In early 2017, the World Health Organization released a publication stating that the number of suspected cholera cases in Yemen had reached 100,000. By October, The Guardian reported that the millionth case was looming, with an estimated 600,000 children likely to be affected by the end of 2017. These statistics have made Yemen’s cholera outbreak the worst case in history.
Conflict in Yemen has caused a humanitarian crisis since 2015, leaving more than 14.8 million people without access to health care services. More than 270 health facilities have been destroyed or damaged, and health workers have been killed or injured amid the
violence. WHO and the United Nations Children’s Fund have battled the outbreak with cholera kits and intravenous fluids, but civil war in Yemen has made these efforts difficult.
With all our modern medical knowledge, cholera isn’t the death sentence it once was, but a patient needs to receive help quickly. Unfortunately, since cholera can result in death in a matter of hours, patients decline too rapidly to receive help, and the infection spreads to other victims. The outbreak in Yemen is similar to the last cholera pandemic that started in Indonesia during the 1960s. It spread across Asia before making its way to Europe in 1973 and then to Latin America in 1991, leaving more than 4,000 people dead.
Years of political turmoil have fueled the epidemic in Yemen, creating a dire situation. The country has been crippled by the fighting between the Houthi rebels and the Saudi-led coalition. According to Tamer Kirolos, country director of Save the Children, “there’s no doubt this is a man-made crisis. Cholera only rears its head when there’s a complete and total breakdown in sanitation.”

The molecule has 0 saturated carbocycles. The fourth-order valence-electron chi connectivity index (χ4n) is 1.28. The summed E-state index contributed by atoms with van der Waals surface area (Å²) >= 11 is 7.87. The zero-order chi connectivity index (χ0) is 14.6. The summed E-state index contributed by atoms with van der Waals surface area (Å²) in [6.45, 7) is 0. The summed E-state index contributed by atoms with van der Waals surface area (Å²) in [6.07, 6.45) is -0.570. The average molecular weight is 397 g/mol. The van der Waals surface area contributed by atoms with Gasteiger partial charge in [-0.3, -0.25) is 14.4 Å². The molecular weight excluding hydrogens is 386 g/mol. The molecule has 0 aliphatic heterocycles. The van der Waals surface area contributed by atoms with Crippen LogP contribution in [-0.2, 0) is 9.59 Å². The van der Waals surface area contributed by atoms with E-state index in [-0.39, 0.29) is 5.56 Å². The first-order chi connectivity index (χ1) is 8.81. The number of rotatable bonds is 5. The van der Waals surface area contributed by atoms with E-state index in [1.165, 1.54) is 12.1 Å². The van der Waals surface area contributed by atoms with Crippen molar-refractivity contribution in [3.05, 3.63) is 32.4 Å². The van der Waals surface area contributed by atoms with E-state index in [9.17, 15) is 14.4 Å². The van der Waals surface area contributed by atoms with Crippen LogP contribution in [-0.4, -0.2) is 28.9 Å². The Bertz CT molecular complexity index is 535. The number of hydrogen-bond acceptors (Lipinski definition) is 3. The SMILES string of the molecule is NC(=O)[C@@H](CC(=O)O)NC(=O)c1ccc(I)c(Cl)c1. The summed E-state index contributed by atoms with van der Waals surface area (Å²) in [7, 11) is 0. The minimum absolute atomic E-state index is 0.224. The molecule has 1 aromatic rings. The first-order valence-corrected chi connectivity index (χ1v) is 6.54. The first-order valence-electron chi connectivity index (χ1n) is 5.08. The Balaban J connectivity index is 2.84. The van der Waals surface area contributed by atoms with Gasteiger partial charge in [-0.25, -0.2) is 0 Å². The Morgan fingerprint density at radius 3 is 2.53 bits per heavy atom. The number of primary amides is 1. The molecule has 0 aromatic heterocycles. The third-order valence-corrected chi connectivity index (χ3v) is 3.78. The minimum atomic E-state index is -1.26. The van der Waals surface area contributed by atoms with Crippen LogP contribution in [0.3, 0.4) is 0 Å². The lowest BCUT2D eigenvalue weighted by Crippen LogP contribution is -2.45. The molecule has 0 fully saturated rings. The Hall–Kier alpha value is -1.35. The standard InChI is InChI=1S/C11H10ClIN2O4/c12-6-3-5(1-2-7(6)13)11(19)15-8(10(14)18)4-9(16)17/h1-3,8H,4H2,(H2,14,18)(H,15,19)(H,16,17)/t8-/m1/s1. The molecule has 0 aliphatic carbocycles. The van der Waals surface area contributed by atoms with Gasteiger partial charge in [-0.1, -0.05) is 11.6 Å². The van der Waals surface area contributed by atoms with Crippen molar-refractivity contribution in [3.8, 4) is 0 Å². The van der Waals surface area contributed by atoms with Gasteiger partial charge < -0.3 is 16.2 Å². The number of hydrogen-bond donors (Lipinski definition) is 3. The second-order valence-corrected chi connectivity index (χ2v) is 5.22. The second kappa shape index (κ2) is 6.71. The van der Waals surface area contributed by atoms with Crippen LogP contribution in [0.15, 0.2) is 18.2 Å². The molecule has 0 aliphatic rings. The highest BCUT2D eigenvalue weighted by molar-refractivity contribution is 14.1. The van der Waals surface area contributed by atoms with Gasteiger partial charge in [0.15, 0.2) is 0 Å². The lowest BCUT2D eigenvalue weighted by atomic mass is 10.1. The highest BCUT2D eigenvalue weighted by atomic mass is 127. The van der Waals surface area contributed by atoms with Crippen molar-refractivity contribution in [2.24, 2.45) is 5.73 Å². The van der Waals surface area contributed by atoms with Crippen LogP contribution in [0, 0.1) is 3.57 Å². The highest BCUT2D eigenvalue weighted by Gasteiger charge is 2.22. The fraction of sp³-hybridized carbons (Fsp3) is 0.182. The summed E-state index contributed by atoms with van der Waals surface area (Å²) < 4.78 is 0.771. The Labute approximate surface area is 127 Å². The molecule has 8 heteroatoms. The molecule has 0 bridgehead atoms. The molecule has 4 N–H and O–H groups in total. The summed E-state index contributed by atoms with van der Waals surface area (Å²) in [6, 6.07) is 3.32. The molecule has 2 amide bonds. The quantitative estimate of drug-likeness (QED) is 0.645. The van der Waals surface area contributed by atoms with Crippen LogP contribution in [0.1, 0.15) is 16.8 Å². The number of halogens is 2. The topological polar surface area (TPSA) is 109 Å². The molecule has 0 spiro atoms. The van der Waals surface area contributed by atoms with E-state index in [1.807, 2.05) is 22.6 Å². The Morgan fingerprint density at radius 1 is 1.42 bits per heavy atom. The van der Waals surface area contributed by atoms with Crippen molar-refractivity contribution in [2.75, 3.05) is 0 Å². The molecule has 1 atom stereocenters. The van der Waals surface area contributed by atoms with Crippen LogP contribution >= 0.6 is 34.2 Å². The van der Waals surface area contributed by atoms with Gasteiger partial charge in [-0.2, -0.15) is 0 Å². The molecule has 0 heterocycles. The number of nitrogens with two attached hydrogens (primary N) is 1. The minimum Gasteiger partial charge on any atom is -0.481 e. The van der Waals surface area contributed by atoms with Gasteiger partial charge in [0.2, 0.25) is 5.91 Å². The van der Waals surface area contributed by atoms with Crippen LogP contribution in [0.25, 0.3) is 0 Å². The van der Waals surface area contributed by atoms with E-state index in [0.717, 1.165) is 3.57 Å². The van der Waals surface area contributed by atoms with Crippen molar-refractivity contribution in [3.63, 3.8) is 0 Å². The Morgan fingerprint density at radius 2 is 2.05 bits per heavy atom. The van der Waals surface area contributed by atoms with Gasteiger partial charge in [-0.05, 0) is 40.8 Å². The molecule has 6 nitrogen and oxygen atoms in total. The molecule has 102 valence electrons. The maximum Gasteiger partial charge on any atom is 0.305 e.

The crisis was also exacerbated for other reasons. Yemen’s sanitation workers, who had gone unpaid, went on strike, leaving garbage in the streets, which then washed into the water supply. In 2016, Yemen’s government stopped funding the public health department, meaning that many hospital staff and doctors have gone unpaid for over a year. Unless these core issues are addressed, there’s little anyone can do to treat those infected with the disease.
What Can We Learn from This Outbreak?
Current and future health officials can learn much from this cholera epidemic. Cholera is easily treated with intravenous fluids, oral rehydration salts, and antibiotics in the most severe cases, but a lack of clean water and access to treatment centers has left many sufferers defenseless. Organizations such as WHO and UNICEF are working on the ground to respond to the outbreak, providing hygiene kits, water treatments, and medical supplies.
Short of volunteering as a health care provider for these organizations, doctors and nurses are limited by government inaction and civil war. The lessons we take from this epidemic may be on a much larger scale, as country officials are made aware of just how devastating their actions can be on the population.
Those wanting to make a difference in the future should consider earning a Master of Public Health degree. To learn more about earning an MPH degree online, visit the Keck School of Medicine at the University of Southern California.